Format

Send to

Choose Destination
Genomics. 1993 Jun;16(3):630-7.

Molecular characterization and evolution of the SPRR family of keratinocyte differentiation markers encoding small proline-rich proteins.

Author information

1
Department of Molecular Genetics, University of Leiden, The Netherlands.

Abstract

SPRR genes (formerly SPR) encode a novel class of polypeptides (small proline rich proteins) that are strongly induced during differentiation of human epidermal keratinocytes in vitro and in vivo. Recently we found that the N- and C-terminal domains of these proteins show strong sequence homology to loricrin and involucrin, suggesting that SPRR proteins constitute a new class of cornified envelope precursor proteins. Here we show that SPRR proteins are encoded by closely related members of a gene family, consisting of two genes of SPRR1, approximately seven genes for SPRR2, and a single gene for SPRR3. All SPRR genes are closely linked within a 300-kb DNA segment on human chromosome 1 band q21-q22, a region where the related loricrin and involucrin genes have also been mapped. The most characteristic feature of the SPRR gene family resides in the structure of the central segments of the encoded polypeptides that are built up from tandemly repeated units of either eight (SPRR1 and SPRR3) or nine (SPRR2) amino acids with the general consensus *K*PEP**. Sequencing data of the different members, together with their clustered chromosomal organization, strongly suggest that this gene family has evolved from a single progenitor gene by multiple intra- and intergenic duplications. Analysis of the different SPRR subfamilies reveals a gene-specific bias to either intra- or intergenic duplication. We propose that a process of homogenization has acted on the different members of one subfamily, whereas the different subfamilies appear to have diverged from each other, at the levels of both protein structure and gene regulation.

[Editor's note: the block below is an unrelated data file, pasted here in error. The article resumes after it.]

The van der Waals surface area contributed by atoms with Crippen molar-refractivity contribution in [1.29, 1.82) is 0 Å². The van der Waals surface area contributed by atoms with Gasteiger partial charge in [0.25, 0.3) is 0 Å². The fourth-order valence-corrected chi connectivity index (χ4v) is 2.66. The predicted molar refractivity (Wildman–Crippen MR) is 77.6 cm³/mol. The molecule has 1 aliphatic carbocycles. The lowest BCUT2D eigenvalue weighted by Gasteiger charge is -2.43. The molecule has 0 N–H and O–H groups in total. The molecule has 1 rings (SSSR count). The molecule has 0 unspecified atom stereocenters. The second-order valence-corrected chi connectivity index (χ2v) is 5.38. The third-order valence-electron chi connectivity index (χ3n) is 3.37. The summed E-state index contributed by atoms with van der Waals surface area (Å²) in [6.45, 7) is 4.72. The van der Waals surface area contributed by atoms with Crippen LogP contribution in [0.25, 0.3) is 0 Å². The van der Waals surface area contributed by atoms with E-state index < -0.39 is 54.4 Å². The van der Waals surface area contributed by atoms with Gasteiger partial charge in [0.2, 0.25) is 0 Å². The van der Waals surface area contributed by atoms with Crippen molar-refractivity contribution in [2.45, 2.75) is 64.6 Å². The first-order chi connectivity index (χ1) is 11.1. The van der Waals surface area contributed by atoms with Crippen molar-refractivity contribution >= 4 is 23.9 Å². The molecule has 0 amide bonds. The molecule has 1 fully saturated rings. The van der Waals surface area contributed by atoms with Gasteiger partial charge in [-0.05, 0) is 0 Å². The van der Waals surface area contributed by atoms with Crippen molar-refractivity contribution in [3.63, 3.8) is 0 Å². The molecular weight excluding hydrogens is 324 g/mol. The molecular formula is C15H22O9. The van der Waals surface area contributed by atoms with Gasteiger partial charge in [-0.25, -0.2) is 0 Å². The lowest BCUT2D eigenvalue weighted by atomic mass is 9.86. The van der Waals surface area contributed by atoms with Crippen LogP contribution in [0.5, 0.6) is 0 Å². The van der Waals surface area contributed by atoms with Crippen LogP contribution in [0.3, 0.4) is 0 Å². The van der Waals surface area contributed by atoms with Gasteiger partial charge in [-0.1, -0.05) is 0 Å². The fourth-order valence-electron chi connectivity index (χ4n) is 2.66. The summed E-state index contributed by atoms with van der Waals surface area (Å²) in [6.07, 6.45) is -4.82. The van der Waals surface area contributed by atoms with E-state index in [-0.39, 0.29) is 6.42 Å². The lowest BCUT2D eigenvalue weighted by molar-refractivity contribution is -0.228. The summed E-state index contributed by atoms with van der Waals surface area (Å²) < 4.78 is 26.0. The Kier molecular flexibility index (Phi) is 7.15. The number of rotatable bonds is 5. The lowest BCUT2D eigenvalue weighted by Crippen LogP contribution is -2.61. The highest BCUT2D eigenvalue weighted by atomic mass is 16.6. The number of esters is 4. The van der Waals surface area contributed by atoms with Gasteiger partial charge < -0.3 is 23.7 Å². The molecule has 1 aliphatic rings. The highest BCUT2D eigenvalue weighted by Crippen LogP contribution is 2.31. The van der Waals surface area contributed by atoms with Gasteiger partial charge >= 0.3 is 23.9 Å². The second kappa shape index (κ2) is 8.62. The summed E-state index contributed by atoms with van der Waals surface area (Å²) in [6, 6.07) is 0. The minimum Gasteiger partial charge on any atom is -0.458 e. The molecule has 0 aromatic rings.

PMID:
8325635
DOI:
10.1006/geno.1993.1240
[Indexed for MEDLINE]

Supplemental Content

Full text links

Icon for Elsevier Science
Loading ...
Support Center